Alanna felt a prick of anger at Alarie for telling him such a thing and make him lose hope. Alarie was just being sour grapes and she got that way if she was having her own relationship problems. Alanna put a comforting hand on his shoulder, “Don’t listen to Alarie. She was probably just in a bad mood.”
He considered her words but then said quietly, “Leona is now touring with Edric King so it may be while before she’s back in town.”
That was shocking news to Alanna! She had heard of Edric King; some of the girls in her dorm had pictures of him in their rooms. From what she did know, he was as handsome as they came. Then she understood the other half of her brother’s worried sadness.
“Leona wouldn’t hook up with Edric King.”
“How can you be so sure? He’s a star! He has money, looks, and we all know Leona would do anything to achieve her singing dreams! I’m sure King has lots of connections,” Antoine all but bitterly exploded, stunning Alanna enough that she took a step back.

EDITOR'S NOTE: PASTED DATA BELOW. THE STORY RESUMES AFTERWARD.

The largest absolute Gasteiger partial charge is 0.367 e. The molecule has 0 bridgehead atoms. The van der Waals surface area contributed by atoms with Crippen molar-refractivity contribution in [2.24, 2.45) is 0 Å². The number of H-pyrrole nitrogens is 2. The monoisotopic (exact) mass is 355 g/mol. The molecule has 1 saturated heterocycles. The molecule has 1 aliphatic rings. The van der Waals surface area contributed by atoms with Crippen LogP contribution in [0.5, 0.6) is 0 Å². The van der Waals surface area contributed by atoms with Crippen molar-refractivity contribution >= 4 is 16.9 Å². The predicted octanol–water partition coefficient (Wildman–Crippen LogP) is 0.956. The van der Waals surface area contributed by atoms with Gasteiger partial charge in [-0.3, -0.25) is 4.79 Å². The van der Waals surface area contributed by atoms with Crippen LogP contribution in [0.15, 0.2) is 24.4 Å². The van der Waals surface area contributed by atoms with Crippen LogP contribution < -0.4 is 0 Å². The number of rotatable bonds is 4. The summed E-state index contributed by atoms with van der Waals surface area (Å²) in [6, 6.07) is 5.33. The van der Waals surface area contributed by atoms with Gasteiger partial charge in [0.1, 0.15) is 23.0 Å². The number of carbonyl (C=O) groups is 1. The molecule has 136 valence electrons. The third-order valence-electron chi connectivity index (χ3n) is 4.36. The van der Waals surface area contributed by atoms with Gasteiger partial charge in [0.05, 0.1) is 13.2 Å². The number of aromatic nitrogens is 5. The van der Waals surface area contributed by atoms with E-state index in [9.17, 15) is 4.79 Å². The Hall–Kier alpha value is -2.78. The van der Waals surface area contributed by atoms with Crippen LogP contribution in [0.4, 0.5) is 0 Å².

After a beat, Alanna’s brow plunged into a deep frown, “Leona is tenacious but she’s not going to sleep her way to fame. That’s not who she is. You wouldn’t love her if you actually believed that.”
He seemed to take in a few breaths to calm himself and nodded, “You’re right.”
He walked in circle, considering the room but not really looking at it. Wiped his hand over his mouth and in a fluid motion rubbed the back of his neck. He looked to his sister again and repeated, “You’re right. Thank you.”
“Not letting me doubt Leona. I should be thrilled for her…she is doing what she loves,” he actually smiled that time. Alanna gave a small smile and nod in reply. She was the best at bringing a good mood back to her family and friends, and maybe that’s why people always assumed she thought everything was nice too.
They climbed the stairs to the lofted area and saw there was a set of double doors that led out to a small balcony. Alanna unlocked them and emerged outside.